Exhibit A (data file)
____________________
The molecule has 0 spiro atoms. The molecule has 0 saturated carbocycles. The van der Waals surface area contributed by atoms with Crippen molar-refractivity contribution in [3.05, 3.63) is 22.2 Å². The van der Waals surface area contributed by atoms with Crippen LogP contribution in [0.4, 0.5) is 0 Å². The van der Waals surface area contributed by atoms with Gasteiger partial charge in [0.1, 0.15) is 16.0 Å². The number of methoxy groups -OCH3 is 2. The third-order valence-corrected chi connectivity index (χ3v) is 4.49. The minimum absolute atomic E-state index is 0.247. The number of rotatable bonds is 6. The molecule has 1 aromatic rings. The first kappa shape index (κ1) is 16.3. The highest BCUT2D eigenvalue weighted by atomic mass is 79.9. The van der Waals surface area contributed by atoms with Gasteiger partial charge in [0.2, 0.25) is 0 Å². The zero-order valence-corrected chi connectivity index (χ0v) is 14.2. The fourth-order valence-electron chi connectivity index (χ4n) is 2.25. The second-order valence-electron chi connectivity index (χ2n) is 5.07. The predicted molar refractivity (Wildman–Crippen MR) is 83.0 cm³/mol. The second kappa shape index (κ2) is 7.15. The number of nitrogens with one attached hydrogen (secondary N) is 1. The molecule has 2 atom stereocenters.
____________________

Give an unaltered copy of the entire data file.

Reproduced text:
The molecule has 0 spiro atoms. The molecule has 0 saturated carbocycles. The van der Waals surface area contributed by atoms with Crippen molar-refractivity contribution in [3.05, 3.63) is 22.2 Å². The van der Waals surface area contributed by atoms with Crippen LogP contribution in [0.4, 0.5) is 0 Å². The van der Waals surface area contributed by atoms with Gasteiger partial charge in [0.1, 0.15) is 16.0 Å². The number of methoxy groups -OCH3 is 2. The third-order valence-corrected chi connectivity index (χ3v) is 4.49. The minimum absolute atomic E-state index is 0.247. The number of rotatable bonds is 6. The molecule has 1 aromatic rings. The first kappa shape index (κ1) is 16.3. The highest BCUT2D eigenvalue weighted by atomic mass is 79.9. The van der Waals surface area contributed by atoms with Gasteiger partial charge in [0.2, 0.25) is 0 Å². The zero-order valence-corrected chi connectivity index (χ0v) is 14.2. The fourth-order valence-electron chi connectivity index (χ4n) is 2.25. The second-order valence-electron chi connectivity index (χ2n) is 5.07. The predicted molar refractivity (Wildman–Crippen MR) is 83.0 cm³/mol. The second kappa shape index (κ2) is 7.15. The number of nitrogens with one attached hydrogen (secondary N) is 1. The molecule has 2 atom stereocenters.